From YouTube videos to Instagram Reels, how the creator economy reshaped after the pandemic
Zorawar Ahluwalia wanted to shift gears from his decade-long corporate stint to become a content creator in 2020. Inclined towards being a disc jockey (DJ) since his college days, Zorawar says the pandemic pushed him to finally take the plunge towards the end of 2020.
“I heard this quote somewhere--if not now, then when? And it really stuck with me,” Zorawar tells YourStory.
A former employee with alcohol-beverage giant Diageo, Zorawar dabbled with content creation for six months and then switched to doing that full time in 2021. With over 76,000 followers on Instagram, he says he makes much more money as a creator than he did in his corporate job.
Similarly, former Bain and Co. analyst Shreyaa Kapoor decided to start creating Instagram Reels on personal finance during the pandemic.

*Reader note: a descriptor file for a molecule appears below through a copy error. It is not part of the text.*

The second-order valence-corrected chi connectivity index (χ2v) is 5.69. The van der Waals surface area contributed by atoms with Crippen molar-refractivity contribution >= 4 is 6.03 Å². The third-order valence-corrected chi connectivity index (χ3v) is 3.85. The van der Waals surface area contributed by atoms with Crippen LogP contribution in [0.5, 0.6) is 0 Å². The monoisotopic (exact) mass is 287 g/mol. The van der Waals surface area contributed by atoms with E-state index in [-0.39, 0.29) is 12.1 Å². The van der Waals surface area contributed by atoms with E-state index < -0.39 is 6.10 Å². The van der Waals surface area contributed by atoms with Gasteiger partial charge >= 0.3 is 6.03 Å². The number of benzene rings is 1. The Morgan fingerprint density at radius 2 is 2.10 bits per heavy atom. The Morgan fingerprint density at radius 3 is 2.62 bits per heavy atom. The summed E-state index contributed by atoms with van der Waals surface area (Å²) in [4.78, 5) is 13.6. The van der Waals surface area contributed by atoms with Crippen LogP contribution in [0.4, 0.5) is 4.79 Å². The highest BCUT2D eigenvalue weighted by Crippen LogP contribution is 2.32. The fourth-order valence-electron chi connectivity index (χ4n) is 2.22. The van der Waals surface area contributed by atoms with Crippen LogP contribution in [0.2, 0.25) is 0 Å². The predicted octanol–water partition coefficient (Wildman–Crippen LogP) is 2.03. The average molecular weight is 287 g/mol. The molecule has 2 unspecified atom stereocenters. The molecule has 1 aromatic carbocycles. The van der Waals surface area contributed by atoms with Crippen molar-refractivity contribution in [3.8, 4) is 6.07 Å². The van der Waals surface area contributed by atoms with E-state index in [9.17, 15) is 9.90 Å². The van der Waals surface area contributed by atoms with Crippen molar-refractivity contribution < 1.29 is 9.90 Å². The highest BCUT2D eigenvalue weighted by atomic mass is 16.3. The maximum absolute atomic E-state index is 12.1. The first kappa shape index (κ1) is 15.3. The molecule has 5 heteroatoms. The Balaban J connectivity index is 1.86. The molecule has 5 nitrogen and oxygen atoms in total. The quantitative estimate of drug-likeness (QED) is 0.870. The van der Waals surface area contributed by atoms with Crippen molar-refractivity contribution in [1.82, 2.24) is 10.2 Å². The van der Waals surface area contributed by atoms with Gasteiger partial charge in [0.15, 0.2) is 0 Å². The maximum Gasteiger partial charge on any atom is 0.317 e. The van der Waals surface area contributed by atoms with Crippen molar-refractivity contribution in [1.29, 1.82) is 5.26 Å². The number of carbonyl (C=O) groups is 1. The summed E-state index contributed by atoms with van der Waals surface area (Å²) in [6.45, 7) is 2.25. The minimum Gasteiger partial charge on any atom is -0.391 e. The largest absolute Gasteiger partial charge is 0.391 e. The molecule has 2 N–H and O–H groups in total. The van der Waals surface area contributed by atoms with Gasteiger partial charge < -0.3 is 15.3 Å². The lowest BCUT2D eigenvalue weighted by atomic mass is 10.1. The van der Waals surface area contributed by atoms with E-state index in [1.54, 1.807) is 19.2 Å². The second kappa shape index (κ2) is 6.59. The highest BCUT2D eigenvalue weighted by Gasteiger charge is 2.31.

As the pandemic accelerated the digital transformation of our society, consuming content through social media became a favourite pastime for people. It also gave a boost to the creator economy.
According to a report by Forbes, global online content consumption doubled in 2020 to nearly 7 hours daily.
The same year, Meta-owned Instagram shifted its focus from being a photo-sharing only app to allow users to build new experiences with its short video feature, ‘Reels’.
With TikTok and other Chinese apps banned in India just weeks earlier, Reels rapidly gained popularity, drawing in both viewers and creators. But constantly changing algorithms and the need to keep feeding posts to be on top of search results is leading to yet another wave of creator burnout.
The rise of Instagram Reels
Initially, Bytedance-owned TikTok went viral. But after the China-headquartered app was banned in India, creators took to Instagram Reels to reach their audience. Reels, like TikTok, lets users create and share short-form video content.
“Do Reels as much as possible,” singer Armaan Malik told Film Companion when asked to advice creators to increase their reach. “Reels is blowing up and it will definitely bring a lot of people to your page,” said Armaan, who did song requests over Reels and has over 13 million followers on Instagram.
While a micro creator, with over 1,000-2,000 followers, makes over Rs 2,000 per post; a mega creator, with over a million followers, could earn in lakhs.